How many of the women in the Convent do the men kill in the first chapter of Paradise?

Toni Morrison's 1997 novel Paradise comprises nine chapters, each named for one of the story's characters. In the opening chapter, "Ruby," nine men set out to ravage the so-called Convent, a converted mansion inhabited by women who have taken refuge there from the nearby town to the north. In this attack, five women are killed, including Consolata, Mavis, Gigi, Seneca, and Pallas.

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Paradise represents what the author herself considers the third and final novel in a trilogy of books that collectively detail a history of African American experiences (the other two books are the 1987 Beloved and the 1992 Jazz). Paradise in particular tells the individual stories of diverse residents of...

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Paradise represents what the author herself considers the third and final novel in a trilogy of books that collectively detail a history of African American experiences (the other two books are the 1987 Beloved and the 1992 Jazz). Paradise in particular tells the individual stories of diverse residents of an all-black town in rural Oklahoma. The community exhibits racism, wherein half-white people are marginalized. In addition to racism, the prevailing themes of the novel include women being oppressed in various ways by their male counterparts. This circumstance leads several women in the community to take refuge at an abandoned mansion. Many of the novel's women find peace, tranquility, and female friendship there. This circumstance threatens the men of the town, leading a raid on the Convent that results in the death of its five residents: Consolata, Mavis, Gigi, Seneca, and Pallas.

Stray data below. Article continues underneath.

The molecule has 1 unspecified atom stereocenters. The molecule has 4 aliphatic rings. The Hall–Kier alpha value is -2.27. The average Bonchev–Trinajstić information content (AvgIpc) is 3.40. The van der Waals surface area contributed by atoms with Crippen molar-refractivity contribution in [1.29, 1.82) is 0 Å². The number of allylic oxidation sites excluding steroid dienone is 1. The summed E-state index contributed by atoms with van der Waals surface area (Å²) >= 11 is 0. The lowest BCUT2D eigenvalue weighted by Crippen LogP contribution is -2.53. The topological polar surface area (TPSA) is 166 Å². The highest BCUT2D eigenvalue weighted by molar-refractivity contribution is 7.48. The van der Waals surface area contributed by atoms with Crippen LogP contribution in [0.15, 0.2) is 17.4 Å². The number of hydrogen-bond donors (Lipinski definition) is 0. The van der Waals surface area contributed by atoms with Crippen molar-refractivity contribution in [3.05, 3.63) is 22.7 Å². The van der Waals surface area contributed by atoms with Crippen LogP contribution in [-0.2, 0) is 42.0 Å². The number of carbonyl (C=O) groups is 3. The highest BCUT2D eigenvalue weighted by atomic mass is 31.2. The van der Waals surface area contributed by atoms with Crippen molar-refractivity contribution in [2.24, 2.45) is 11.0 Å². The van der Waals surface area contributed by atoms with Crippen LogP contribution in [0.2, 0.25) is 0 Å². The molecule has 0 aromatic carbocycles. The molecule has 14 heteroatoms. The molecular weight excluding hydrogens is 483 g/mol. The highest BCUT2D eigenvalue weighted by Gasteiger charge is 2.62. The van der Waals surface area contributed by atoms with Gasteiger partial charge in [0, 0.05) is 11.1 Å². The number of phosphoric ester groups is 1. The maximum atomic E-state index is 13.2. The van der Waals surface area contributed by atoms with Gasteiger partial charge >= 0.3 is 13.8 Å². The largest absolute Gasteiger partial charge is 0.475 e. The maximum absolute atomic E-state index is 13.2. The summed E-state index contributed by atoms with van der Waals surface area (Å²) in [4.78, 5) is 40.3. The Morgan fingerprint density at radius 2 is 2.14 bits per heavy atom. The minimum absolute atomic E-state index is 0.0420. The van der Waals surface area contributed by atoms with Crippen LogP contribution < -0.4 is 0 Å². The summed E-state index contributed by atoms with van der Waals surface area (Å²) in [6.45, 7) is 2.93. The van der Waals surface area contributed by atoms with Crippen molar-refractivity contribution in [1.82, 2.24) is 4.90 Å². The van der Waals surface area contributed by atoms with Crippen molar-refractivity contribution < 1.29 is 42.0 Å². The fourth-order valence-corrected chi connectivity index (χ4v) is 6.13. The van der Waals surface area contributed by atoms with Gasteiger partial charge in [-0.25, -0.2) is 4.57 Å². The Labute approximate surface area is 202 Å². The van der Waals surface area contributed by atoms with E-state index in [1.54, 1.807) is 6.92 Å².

The novel begins in medias res during the raid itself. The culprits, moreover, are nine respected and powerful men in the town of Ruby. Only through diverse narratives focusing on individual female characters' experience does the reader learn the unusual, prejudiced, and violent history of the town of Ruby. Ruby is named after the deceased sister of one of the town's founders, who died when she was denied medical treatment on account of her race.

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